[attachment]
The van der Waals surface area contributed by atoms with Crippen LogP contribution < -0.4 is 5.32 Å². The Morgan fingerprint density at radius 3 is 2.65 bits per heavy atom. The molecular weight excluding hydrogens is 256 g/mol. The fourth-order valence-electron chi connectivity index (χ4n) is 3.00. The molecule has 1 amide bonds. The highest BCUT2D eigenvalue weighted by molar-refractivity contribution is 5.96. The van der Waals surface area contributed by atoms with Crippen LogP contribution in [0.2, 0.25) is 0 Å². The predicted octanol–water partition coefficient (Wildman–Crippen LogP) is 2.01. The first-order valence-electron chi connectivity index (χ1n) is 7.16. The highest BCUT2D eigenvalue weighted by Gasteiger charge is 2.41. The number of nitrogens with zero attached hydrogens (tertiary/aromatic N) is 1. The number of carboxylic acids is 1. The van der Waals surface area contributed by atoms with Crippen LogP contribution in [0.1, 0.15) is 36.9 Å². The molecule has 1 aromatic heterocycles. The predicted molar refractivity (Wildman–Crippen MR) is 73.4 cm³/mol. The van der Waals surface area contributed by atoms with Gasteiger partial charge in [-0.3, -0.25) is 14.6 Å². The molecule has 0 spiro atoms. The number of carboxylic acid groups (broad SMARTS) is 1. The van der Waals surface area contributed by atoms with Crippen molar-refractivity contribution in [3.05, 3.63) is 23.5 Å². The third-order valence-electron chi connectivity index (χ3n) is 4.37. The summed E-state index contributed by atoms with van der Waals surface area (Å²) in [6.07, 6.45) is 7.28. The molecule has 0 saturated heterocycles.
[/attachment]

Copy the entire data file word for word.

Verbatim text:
The van der Waals surface area contributed by atoms with Crippen LogP contribution < -0.4 is 5.32 Å². The Morgan fingerprint density at radius 3 is 2.65 bits per heavy atom. The molecular weight excluding hydrogens is 256 g/mol. The fourth-order valence-electron chi connectivity index (χ4n) is 3.00. The molecule has 1 amide bonds. The highest BCUT2D eigenvalue weighted by molar-refractivity contribution is 5.96. The van der Waals surface area contributed by atoms with Crippen LogP contribution in [0.2, 0.25) is 0 Å². The predicted octanol–water partition coefficient (Wildman–Crippen LogP) is 2.01. The first-order valence-electron chi connectivity index (χ1n) is 7.16. The highest BCUT2D eigenvalue weighted by Gasteiger charge is 2.41. The number of nitrogens with zero attached hydrogens (tertiary/aromatic N) is 1. The number of carboxylic acids is 1. The van der Waals surface area contributed by atoms with Crippen LogP contribution in [0.1, 0.15) is 36.9 Å². The molecule has 1 aromatic heterocycles. The predicted molar refractivity (Wildman–Crippen MR) is 73.4 cm³/mol. The van der Waals surface area contributed by atoms with Gasteiger partial charge in [-0.3, -0.25) is 14.6 Å². The molecule has 0 spiro atoms. The number of carboxylic acid groups (broad SMARTS) is 1. The van der Waals surface area contributed by atoms with Crippen molar-refractivity contribution in [3.05, 3.63) is 23.5 Å². The third-order valence-electron chi connectivity index (χ3n) is 4.37. The summed E-state index contributed by atoms with van der Waals surface area (Å²) in [6.07, 6.45) is 7.28. The molecule has 0 saturated heterocycles.